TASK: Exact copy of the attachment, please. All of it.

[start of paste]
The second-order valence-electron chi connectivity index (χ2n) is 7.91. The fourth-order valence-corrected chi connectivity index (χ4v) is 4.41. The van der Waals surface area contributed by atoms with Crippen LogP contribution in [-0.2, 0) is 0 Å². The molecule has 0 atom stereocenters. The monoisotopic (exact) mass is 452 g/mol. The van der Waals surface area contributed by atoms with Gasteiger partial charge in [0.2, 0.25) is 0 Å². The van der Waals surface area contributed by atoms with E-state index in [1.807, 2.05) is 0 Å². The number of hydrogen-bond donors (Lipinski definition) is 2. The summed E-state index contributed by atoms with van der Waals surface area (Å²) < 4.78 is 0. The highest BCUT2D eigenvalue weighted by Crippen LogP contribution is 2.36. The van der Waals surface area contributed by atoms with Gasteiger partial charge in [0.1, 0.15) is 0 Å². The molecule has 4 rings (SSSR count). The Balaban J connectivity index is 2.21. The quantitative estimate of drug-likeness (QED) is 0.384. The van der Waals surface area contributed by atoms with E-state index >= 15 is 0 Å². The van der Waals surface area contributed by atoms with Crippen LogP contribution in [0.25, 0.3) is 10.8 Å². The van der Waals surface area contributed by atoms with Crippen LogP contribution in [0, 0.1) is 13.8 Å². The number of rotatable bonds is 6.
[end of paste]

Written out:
The second-order valence-electron chi connectivity index (χ2n) is 7.91. The fourth-order valence-corrected chi connectivity index (χ4v) is 4.41. The van der Waals surface area contributed by atoms with Crippen LogP contribution in [-0.2, 0) is 0 Å². The molecule has 0 atom stereocenters. The monoisotopic (exact) mass is 452 g/mol. The van der Waals surface area contributed by atoms with Gasteiger partial charge in [0.2, 0.25) is 0 Å². The van der Waals surface area contributed by atoms with E-state index in [1.807, 2.05) is 0 Å². The number of hydrogen-bond donors (Lipinski definition) is 2. The summed E-state index contributed by atoms with van der Waals surface area (Å²) < 4.78 is 0. The highest BCUT2D eigenvalue weighted by Crippen LogP contribution is 2.36. The van der Waals surface area contributed by atoms with Gasteiger partial charge in [0.1, 0.15) is 0 Å². The molecule has 4 rings (SSSR count). The Balaban J connectivity index is 2.21. The quantitative estimate of drug-likeness (QED) is 0.384. The van der Waals surface area contributed by atoms with E-state index >= 15 is 0 Å². The van der Waals surface area contributed by atoms with Crippen LogP contribution in [0.25, 0.3) is 10.8 Å². The van der Waals surface area contributed by atoms with Crippen LogP contribution in [0, 0.1) is 13.8 Å². The number of rotatable bonds is 6.